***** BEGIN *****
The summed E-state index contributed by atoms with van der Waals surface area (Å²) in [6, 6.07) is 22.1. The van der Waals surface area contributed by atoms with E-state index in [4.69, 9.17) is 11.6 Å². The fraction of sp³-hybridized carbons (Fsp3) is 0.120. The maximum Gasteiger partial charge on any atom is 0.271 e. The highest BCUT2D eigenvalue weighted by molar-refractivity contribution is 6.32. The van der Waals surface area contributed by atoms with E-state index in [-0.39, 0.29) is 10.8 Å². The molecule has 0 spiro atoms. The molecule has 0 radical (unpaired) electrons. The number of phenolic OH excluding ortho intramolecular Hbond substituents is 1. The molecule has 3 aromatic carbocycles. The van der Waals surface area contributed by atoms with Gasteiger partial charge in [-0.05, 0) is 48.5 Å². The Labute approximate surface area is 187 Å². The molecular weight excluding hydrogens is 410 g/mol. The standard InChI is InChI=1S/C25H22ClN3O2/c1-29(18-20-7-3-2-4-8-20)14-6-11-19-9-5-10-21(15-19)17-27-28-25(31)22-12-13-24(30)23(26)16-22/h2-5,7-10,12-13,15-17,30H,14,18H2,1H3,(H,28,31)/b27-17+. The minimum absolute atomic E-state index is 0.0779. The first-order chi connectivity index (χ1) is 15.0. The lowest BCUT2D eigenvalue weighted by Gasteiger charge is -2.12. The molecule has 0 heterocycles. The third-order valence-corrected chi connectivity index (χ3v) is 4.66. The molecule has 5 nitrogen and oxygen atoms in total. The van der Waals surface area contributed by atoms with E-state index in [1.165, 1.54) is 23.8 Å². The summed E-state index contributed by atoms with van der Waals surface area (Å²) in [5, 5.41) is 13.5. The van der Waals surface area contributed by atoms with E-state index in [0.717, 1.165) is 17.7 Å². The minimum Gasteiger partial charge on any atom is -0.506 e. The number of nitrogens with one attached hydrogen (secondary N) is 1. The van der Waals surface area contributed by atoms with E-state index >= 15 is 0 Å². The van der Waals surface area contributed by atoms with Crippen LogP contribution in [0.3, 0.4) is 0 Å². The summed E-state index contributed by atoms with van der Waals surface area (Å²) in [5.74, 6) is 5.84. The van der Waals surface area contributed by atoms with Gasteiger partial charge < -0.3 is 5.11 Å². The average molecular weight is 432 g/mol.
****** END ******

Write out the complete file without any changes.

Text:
The summed E-state index contributed by atoms with van der Waals surface area (Å²) in [6, 6.07) is 22.1. The van der Waals surface area contributed by atoms with E-state index in [4.69, 9.17) is 11.6 Å². The fraction of sp³-hybridized carbons (Fsp3) is 0.120. The maximum Gasteiger partial charge on any atom is 0.271 e. The highest BCUT2D eigenvalue weighted by molar-refractivity contribution is 6.32. The van der Waals surface area contributed by atoms with E-state index in [-0.39, 0.29) is 10.8 Å². The molecule has 0 spiro atoms. The molecule has 0 radical (unpaired) electrons. The number of phenolic OH excluding ortho intramolecular Hbond substituents is 1. The molecule has 3 aromatic carbocycles. The van der Waals surface area contributed by atoms with Gasteiger partial charge in [-0.05, 0) is 48.5 Å². The Labute approximate surface area is 187 Å². The molecular weight excluding hydrogens is 410 g/mol. The standard InChI is InChI=1S/C25H22ClN3O2/c1-29(18-20-7-3-2-4-8-20)14-6-11-19-9-5-10-21(15-19)17-27-28-25(31)22-12-13-24(30)23(26)16-22/h2-5,7-10,12-13,15-17,30H,14,18H2,1H3,(H,28,31)/b27-17+. The minimum absolute atomic E-state index is 0.0779. The first-order chi connectivity index (χ1) is 15.0. The lowest BCUT2D eigenvalue weighted by Gasteiger charge is -2.12. The molecule has 0 heterocycles. The third-order valence-corrected chi connectivity index (χ3v) is 4.66. The molecule has 5 nitrogen and oxygen atoms in total. The van der Waals surface area contributed by atoms with E-state index in [1.165, 1.54) is 23.8 Å². The summed E-state index contributed by atoms with van der Waals surface area (Å²) in [5, 5.41) is 13.5. The van der Waals surface area contributed by atoms with E-state index in [0.717, 1.165) is 17.7 Å². The minimum Gasteiger partial charge on any atom is -0.506 e. The number of nitrogens with one attached hydrogen (secondary N) is 1. The van der Waals surface area contributed by atoms with E-state index >= 15 is 0 Å². The van der Waals surface area contributed by atoms with Crippen LogP contribution in [0.3, 0.4) is 0 Å². The summed E-state index contributed by atoms with van der Waals surface area (Å²) in [5.74, 6) is 5.84. The van der Waals surface area contributed by atoms with Gasteiger partial charge < -0.3 is 5.11 Å². The average molecular weight is 432 g/mol.